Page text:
Wednesday, December 27, 2006

Sunday, October 29, 2006

Friday, May 19, 2006

Thursday, April 27, 2006

Latest Radio Spots

Here is the latest radio spot I did for my Church, David A Dean from STAR 99.1 did a great job of producing it. I've been tasked with trying to produce humerous spots, most of what we've used on air up till now has been fairly serious, we thought it good to remind ourselves and the world that we are capable of laughing at ourselves.

this is an audio post - click to play

The concept behind this one is a recovery group for classic tv junkies.

this is an audio post - click to play

April is National Poetry Month!

The Man Who Was Thursday

A web address resurfaced today, and I was delighted to hear Orson Wells and the famous Mercury Radio Theatre telling the Wonder(filled) story of GK. Chesterton's "The Man Who Was Thursday". This is one of my favorit of Chesterton's work, am still waiting for the day when I see a stage version of the book. This radio production was originally aired in 1938. Radio is a great vehicle for this story...oh for the glorious days of radio theatre!

Sunday, April 23, 2006

The Gospel of Mark over NYC

Mark airs over NYC! I was given the privilege of performing Mark's Gospel on Easter Sunday at our Church. Our services are broadcast on WAWZ on the following Sunday, so today the Gospel of Mark went out over the air in to the Big Apple!

It's a Wrap!

My girls were eager to be in their schools spring musical Oliver! So I figured I would use the oportunity to spend some time with our girls by volunteering to direct the show. We had our final performance last night, and after all was said and done the girls had a great time and the folks who came to out seemed to enjoy the show. I was struck again through the whole process how important telling stories are for children and their families, they become an important affirmation of much of what we value, and hope to express to our kids, and the community involvment that emerges from these events become an important expression of our responsibility to one another. I've attached my director's note from the play program below, they express some of these sentinments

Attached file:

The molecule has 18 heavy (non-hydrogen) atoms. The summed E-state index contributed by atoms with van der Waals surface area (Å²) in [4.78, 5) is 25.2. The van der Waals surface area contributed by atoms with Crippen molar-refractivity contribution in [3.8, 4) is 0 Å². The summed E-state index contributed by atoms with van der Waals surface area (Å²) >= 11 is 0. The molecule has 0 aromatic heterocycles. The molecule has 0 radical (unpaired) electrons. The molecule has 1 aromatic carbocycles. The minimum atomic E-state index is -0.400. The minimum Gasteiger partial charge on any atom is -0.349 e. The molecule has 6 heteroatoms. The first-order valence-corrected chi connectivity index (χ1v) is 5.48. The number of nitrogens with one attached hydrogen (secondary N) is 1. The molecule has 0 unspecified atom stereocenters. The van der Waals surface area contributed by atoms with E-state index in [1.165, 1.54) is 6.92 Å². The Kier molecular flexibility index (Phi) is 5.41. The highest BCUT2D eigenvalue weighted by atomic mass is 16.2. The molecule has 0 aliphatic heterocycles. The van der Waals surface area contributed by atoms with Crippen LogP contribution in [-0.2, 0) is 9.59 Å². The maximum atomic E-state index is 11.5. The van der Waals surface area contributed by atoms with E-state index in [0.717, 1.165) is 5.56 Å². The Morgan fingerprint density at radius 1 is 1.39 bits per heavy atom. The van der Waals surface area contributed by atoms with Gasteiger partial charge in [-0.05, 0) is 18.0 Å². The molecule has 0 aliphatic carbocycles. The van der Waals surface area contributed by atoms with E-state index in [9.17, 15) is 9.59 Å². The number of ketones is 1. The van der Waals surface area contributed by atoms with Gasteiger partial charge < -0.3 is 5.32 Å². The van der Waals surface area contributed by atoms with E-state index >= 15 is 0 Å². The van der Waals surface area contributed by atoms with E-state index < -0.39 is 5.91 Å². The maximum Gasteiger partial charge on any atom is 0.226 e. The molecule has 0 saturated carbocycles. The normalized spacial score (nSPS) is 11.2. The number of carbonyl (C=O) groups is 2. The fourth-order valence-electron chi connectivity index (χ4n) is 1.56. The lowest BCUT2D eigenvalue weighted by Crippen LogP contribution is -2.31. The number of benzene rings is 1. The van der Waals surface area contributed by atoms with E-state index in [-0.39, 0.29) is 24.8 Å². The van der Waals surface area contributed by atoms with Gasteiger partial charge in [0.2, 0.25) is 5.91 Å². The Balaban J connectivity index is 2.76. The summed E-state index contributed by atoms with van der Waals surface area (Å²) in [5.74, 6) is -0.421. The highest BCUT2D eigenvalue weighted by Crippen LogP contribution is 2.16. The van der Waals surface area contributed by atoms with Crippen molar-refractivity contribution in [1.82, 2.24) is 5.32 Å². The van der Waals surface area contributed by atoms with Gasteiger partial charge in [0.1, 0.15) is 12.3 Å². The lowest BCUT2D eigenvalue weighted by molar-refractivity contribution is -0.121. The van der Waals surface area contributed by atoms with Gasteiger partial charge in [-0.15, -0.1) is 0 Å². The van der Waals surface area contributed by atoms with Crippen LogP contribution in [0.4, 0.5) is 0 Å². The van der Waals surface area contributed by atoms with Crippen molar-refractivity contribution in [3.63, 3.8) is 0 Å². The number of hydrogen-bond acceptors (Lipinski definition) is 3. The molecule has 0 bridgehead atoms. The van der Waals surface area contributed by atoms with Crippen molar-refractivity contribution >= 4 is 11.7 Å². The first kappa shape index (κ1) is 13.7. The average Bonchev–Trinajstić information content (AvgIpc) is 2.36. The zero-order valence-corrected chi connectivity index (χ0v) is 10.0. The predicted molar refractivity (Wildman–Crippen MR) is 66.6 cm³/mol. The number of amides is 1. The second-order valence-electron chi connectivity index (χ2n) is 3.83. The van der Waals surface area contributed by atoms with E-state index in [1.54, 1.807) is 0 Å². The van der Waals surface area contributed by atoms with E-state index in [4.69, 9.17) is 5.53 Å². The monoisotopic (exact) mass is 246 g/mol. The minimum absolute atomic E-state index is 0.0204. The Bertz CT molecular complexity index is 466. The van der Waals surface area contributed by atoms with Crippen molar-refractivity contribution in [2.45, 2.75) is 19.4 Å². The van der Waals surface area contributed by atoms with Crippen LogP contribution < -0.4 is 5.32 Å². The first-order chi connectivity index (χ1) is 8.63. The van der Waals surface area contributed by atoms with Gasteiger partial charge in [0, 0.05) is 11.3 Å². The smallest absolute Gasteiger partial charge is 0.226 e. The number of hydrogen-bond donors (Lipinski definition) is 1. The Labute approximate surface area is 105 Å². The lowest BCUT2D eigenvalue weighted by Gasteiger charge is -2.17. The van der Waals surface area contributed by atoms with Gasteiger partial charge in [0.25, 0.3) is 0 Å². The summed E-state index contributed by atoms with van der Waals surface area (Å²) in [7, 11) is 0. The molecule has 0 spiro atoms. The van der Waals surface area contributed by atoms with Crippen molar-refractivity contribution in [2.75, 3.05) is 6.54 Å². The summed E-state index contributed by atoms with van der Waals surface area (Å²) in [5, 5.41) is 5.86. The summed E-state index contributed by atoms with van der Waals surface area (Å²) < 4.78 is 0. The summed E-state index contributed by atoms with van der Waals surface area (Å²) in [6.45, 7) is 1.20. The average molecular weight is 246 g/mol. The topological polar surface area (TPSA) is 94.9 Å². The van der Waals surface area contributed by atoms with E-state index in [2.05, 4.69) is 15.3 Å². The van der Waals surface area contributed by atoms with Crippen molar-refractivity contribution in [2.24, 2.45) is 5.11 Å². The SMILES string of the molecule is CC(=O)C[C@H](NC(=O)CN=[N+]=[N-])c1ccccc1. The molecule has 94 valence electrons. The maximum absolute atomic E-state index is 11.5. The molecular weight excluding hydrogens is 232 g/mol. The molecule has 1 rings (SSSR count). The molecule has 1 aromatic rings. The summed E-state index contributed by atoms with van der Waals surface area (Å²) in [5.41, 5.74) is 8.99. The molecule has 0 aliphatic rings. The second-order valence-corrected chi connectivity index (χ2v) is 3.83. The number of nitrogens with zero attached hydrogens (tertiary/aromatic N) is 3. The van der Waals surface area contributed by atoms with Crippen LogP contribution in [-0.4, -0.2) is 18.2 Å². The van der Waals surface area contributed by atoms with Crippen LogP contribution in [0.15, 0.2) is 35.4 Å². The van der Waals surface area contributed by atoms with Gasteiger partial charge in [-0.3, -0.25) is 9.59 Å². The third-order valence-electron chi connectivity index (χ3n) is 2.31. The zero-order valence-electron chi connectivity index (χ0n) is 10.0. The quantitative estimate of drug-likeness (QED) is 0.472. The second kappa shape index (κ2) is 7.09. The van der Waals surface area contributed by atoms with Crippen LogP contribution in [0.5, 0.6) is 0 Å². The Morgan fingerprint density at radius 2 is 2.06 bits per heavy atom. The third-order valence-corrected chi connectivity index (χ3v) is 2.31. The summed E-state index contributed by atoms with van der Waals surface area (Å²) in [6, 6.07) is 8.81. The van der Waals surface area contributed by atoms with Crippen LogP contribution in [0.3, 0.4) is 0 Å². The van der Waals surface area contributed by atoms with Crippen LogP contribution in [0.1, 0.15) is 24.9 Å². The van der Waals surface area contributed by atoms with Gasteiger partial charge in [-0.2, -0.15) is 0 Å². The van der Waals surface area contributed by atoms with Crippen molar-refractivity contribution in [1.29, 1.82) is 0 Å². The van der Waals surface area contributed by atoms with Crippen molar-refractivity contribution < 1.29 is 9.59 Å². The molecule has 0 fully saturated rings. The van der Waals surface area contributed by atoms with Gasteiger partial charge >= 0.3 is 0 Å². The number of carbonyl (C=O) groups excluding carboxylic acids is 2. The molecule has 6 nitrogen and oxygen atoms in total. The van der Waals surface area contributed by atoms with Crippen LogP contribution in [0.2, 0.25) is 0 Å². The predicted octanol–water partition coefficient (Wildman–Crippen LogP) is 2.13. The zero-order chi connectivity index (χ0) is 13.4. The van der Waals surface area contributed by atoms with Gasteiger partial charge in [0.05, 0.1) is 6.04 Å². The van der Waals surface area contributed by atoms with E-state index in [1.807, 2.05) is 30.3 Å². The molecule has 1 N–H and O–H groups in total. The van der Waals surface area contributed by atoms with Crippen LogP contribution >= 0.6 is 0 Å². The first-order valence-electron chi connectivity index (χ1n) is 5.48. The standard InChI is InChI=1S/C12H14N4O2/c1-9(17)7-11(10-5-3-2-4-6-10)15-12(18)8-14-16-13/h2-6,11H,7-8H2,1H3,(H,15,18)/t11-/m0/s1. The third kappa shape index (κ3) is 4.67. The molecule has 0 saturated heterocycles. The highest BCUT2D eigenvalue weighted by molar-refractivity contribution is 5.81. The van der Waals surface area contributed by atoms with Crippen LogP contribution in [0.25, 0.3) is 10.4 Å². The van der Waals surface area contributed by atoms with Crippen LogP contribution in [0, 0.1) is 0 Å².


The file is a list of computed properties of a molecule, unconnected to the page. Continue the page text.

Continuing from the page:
Director’s Note:

My three girls (two of whom are in the cast of Oliver) and I have been reading through Antoine De Saint-Exupery’s The Little Prince these last weeks of rehearsal. During these times, I have been struck by a similarity of thought expressed in Antoine’s tale of the Little Prince who fell to earth with that of Dickens orphaned Oliver. Both tales seem to suggest to the world that Love is something to be sought after and nurtured when found.

The Little Prince comes from a tiny star where he tended three volcanoes and a single rose, and the flower becomes an intimate and loving friend to the boy. Eventually the Prince leaves his little planet and his own rose and finds his way to earth, where thousands of roses can be found in peoples gardens. Yet amidst the Little Prince’s travels and amidst all the flowers on earth, the young boy felt a loss of meaning for his life. People where you live the little prince said to his pilot friend, grow five thousand roses in one garden yet they don’t find what they’re looking for and yet what they’re looking for could be found in a single rose, and he added But eyes are blind. You have to look with the heart.

Of course Jesus reminds us that finding Love is more than just a matter of looking with the heart. For the heart to see rightly, the hand needs to give generously. That’s the deeper wisdom the Little Prince goes on to reveal when he responds to the rose’s simple request, “Would you be so kind as to tend to me?” This gift of Love by the Prince made his rose the only one in the whole world. It’s the time you spend on your rose that makes your rose so important, the wise fox told him. Take that gift away, and the one special flower blends into 100,000 other roses. In the same way, the character Oliver, one of thousands of orphans littering the streets of Dickens London, was looking for someone to be so kind as to tend to him. Roaming the markets, he questions the world as he sings out the memorable song Where is Love?

For many of you tonight, your attendance at this play is an answer to Oliver’s question. You are tending to your rose tonight and - through many, and late rehearsals, through the sewing of costumes, running sound, giving up work time, free time, missing weekends and spring break, driving, waiting, and more driving - all for the sake of spending time and caring for your rose. The more you tend, the more important they become to you; and the more alive you, we and they are!. The production team thanks you for this gesture. We know that it comes from a heart that is learning such things from Him who loved first I Jn 3:16.

In His Grace,

Hunter Barnes

Thursday, February 16, 2006

Black History Month

My sixth grade teacher Mr. Paterson at Parkside Elementary School in San Bernardino California was a black man teaching in a white neighborhood in 1977, a pretty rare thing even then. He also was a Pastor, preaching on weekends. He had our class memorize Dr. King's "I Have A Dream Speech". Dr. King's life and words have no doubt changed our world for the better, and has even impacted my life. But my sixth grade teacher did more for my sense of justice and the need for all peoples to be treated with dignity then Martin Luther King, Jr. I had a giant of justice in my classroom everyday.